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Returning music

>You're absolutely right in saying that record stores need to provide
>consumers with a way of being able to hear things before they buy them. 
>(How many other examples can you think of where a person is expected to
>buy something without trying it out first, which they cannot return if
>they don't like it?!) And if I were dealing with an indie shop that
>stocked a lot of releases I was interested in, which also offered
>Blockbuster-style (or better) listening stations, I would likely be more
>inclined to justify an extra expense (though not in the $16.99 - and - up
>range).  As a matter of fact, I buy from indies at least as often as 
>from a major chain.

What backward burgs are y'all living in?  No return policy?  Shee-yit....
Anyway, I used to work in an indie CD store in Austin, Texas, and we had 
two CD listening stations and a turntable where you could listen to 
anything before buying it and return anything within 10 days for credit 
with a receipt.  We had a posted policy explaining that we weren't a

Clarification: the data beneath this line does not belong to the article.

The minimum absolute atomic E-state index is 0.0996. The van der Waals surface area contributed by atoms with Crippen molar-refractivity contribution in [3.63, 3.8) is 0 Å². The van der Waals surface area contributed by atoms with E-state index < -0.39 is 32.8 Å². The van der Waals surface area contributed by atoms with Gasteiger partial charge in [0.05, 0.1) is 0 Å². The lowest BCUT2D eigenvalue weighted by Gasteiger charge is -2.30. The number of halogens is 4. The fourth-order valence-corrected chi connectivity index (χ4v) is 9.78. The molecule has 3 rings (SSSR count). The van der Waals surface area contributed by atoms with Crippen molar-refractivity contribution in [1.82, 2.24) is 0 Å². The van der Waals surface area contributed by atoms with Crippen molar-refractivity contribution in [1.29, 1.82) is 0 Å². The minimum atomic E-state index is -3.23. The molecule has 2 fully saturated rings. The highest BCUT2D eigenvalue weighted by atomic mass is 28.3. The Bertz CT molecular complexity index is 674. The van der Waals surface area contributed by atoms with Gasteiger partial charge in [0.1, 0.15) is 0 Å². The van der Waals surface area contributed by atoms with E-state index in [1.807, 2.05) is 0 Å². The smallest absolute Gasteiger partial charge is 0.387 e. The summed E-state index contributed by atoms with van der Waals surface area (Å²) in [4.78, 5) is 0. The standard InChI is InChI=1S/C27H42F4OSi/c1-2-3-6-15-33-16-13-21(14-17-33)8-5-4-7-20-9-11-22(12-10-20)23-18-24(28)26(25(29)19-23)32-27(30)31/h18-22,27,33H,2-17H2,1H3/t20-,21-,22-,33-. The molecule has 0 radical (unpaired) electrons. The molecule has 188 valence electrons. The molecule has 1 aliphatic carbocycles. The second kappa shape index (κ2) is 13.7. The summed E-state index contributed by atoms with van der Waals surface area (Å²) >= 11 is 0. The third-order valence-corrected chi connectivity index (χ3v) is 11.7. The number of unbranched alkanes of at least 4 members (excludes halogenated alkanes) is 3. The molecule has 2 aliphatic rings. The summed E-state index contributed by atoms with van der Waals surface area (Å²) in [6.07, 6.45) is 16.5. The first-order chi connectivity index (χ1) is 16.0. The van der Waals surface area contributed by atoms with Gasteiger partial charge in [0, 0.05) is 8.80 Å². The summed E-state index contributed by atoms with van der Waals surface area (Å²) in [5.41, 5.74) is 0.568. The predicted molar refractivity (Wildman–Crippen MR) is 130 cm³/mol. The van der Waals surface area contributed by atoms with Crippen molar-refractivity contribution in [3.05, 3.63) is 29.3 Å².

library, and that if we though you were abusing the return/listening 
policy, we'd just show you the door.  
It wasn't a problem with most things, but a few years back the majors 
started a "zero-defects/no returns" policy, where they wouldn't take 
returns on stuff that had been opened.  In the old days stores would wink 
and say "These were defective!" and the label would wink back and go 
"That's okay!  We're robbing the musicians blind anyway!" and take the 
crap back.  This makes it difficult to return opened stuff which someone 
just didn't like.  Since we also sold used CD's, we'd just mark it at the 
used price ($9.99 versus $13.99 new) and eat it.  It happened rarely 
enough that it was worth getting people to try things (people are lazy 
about returns) to offset the new returns.  Being a small store, we didn't 
buy that much stuff directly from the majors, so it wasn't a big factor, 
but for the large chains, it might be more of a problem.  However, I know 
that Tower has a return policy, and if they can do it, it would seem that 
Blockbuster can.  

Travis Hartnett